Yet as they suffered beneath the beastly and oppressive rule of the Roman Empire the hope of many focused more and more on a Messiah who in the power of the Spirit would destroy Rome – and they seemed to have Daniel on their side (Daniel 7:9-14)! And so when Jesus announces the good news that the goal of history has arrived – “God is breaking into history in power to restore his rule over all of creation and all of human life” – the Jews were ready. But Jesus didn’t look like the kind of Messiah who would subjugate Rome. He looked more like a Rabbi and perhaps a miracle-worker but not the military Messiah who would rule a worldwide kingdom. Yet the Gospels interpret him as a King and his ministry as the coming of the kingdom. His mighty deeds were God’s healing power at work giving windows into the kingdom of God (Luke 7:22). “If I cast out demons by the power of God the kingdom has come upon you” (Matthew 12:28). He sure didn’t look like what the Jews were expecting.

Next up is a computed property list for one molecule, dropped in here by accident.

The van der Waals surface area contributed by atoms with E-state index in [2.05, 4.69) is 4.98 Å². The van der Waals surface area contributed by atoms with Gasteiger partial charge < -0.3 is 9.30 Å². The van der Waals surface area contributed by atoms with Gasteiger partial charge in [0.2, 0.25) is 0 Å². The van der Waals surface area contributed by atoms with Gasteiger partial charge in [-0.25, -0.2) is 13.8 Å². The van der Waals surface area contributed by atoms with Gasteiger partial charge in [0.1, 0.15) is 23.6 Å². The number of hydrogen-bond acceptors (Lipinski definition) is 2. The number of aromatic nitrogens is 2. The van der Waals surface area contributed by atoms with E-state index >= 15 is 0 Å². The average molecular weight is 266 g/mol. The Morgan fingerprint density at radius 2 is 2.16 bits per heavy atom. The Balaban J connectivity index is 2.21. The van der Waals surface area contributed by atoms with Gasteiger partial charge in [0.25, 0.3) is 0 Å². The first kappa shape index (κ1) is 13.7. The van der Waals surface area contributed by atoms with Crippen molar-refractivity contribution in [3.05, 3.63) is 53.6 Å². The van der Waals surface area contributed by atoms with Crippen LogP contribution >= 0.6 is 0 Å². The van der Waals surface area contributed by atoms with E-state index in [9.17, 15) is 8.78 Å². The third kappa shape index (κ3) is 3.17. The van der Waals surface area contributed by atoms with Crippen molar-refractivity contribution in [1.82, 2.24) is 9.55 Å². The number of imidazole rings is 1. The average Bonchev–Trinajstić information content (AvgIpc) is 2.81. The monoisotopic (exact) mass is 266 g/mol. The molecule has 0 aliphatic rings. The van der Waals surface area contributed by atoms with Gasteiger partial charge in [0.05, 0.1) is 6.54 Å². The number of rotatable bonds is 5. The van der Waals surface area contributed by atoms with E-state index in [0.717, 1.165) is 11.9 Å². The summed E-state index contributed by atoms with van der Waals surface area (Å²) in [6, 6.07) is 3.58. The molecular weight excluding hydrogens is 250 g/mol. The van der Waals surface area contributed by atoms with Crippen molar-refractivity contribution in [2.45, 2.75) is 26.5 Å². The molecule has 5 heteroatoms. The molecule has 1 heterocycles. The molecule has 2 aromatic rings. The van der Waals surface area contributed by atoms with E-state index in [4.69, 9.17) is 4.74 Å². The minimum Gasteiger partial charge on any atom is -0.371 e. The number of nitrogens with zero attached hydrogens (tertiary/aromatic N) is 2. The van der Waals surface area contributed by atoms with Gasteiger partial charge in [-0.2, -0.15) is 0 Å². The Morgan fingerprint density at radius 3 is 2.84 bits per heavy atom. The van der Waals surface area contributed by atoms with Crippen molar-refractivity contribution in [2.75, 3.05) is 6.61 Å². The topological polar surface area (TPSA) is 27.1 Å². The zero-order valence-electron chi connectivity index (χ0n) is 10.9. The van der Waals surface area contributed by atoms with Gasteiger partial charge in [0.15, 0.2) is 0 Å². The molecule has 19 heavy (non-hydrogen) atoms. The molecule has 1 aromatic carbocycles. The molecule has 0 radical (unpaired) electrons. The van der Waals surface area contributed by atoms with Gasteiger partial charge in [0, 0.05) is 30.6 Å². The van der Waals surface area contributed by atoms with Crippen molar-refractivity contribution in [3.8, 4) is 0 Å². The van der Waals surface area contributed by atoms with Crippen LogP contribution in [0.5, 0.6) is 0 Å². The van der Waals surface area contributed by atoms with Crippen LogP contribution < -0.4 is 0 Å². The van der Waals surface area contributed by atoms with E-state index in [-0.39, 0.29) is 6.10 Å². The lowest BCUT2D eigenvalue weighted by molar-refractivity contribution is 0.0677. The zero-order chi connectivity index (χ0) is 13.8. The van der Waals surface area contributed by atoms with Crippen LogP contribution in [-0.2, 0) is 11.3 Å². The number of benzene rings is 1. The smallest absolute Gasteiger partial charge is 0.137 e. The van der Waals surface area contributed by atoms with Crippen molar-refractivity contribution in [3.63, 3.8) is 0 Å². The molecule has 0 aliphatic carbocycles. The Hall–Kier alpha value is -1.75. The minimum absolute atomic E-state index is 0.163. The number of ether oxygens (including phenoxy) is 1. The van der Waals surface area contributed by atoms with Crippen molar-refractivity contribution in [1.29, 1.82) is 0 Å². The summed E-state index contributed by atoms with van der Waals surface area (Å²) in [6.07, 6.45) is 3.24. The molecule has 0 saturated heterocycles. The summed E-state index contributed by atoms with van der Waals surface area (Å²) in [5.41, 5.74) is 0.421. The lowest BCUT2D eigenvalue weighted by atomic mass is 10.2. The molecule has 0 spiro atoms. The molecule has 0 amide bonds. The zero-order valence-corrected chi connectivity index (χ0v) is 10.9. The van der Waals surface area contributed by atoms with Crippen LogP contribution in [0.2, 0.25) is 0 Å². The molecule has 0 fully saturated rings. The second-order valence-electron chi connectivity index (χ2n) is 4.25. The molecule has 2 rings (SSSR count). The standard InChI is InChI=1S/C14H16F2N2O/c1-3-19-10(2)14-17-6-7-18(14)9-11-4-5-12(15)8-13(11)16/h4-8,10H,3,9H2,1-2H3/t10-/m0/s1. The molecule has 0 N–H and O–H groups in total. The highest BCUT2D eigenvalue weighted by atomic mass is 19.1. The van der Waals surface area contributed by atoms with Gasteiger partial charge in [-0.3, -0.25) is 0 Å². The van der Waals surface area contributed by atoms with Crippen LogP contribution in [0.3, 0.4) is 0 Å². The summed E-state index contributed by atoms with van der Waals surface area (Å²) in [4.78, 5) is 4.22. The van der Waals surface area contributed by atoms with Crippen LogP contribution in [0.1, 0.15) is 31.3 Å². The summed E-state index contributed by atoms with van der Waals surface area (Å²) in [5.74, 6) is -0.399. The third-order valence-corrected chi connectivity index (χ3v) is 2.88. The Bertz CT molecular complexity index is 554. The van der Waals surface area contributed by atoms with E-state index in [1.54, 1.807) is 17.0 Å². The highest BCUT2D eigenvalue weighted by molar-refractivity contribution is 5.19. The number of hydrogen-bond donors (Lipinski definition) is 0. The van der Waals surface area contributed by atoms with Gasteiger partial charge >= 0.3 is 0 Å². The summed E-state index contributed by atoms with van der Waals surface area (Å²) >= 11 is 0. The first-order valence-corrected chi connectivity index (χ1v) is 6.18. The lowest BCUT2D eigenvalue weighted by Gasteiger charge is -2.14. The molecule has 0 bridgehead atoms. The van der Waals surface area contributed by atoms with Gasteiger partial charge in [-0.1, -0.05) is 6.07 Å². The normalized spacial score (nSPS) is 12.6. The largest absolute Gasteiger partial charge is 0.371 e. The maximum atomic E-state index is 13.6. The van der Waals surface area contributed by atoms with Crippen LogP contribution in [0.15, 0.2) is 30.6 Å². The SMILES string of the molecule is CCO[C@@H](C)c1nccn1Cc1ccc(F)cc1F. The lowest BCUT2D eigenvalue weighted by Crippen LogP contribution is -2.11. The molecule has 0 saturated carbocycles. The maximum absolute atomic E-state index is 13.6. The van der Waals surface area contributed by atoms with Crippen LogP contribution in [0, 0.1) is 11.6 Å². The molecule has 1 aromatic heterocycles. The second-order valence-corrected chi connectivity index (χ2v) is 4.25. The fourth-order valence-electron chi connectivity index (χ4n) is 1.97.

But when Jesus is crucified it seems clear that this cannot possibly be the Messiah or the long-awaited kingdom. Rome had crushed him. Neither did the resurrection of one man in the midst of history make sense (cf. Mark 9:9-10). None of this conformed to Israel’s expectation (Luke 24:13-24). Yet quite surprisingly forty days later Peter, who himself certainly expected a violent inauguration of the kingdom (Luke 22:38; John 18:10) and who was no doubt utterly confused when Jesus gave himself up to die, proclaims at Pentecost that the last days had arrived (Acts 2:17). The end time had been ushered in through an utterly unexpected and astonishing way – by the life, death and resurrection of Jesus (Acts 2:22-36)! Paul would be the New Testament author who would reflect most deeply on the significance of the death and resurrection of Jesus as part of this good news of the kingdom. As a Rabbi he struggled to make sense of these events. How could they be interpreted in terms of the Old Testament hope of the coming of the kingdom? For Paul these events were the hinge of cosmic history. The death of Jesus had defeated sin, evil, demonic power, and all its miserable consequences. The resurrection was the inauguration of the new creation, the kingdom of God that would one day fill the earth. The Spirit was poured out to now give this new life as a foretaste in anticipation of the day when God’s rule over his creation would again fill the earth. Until that day, the church is sent out to embody the end of universal history, the good news that the kingdom has come, and invite others into it!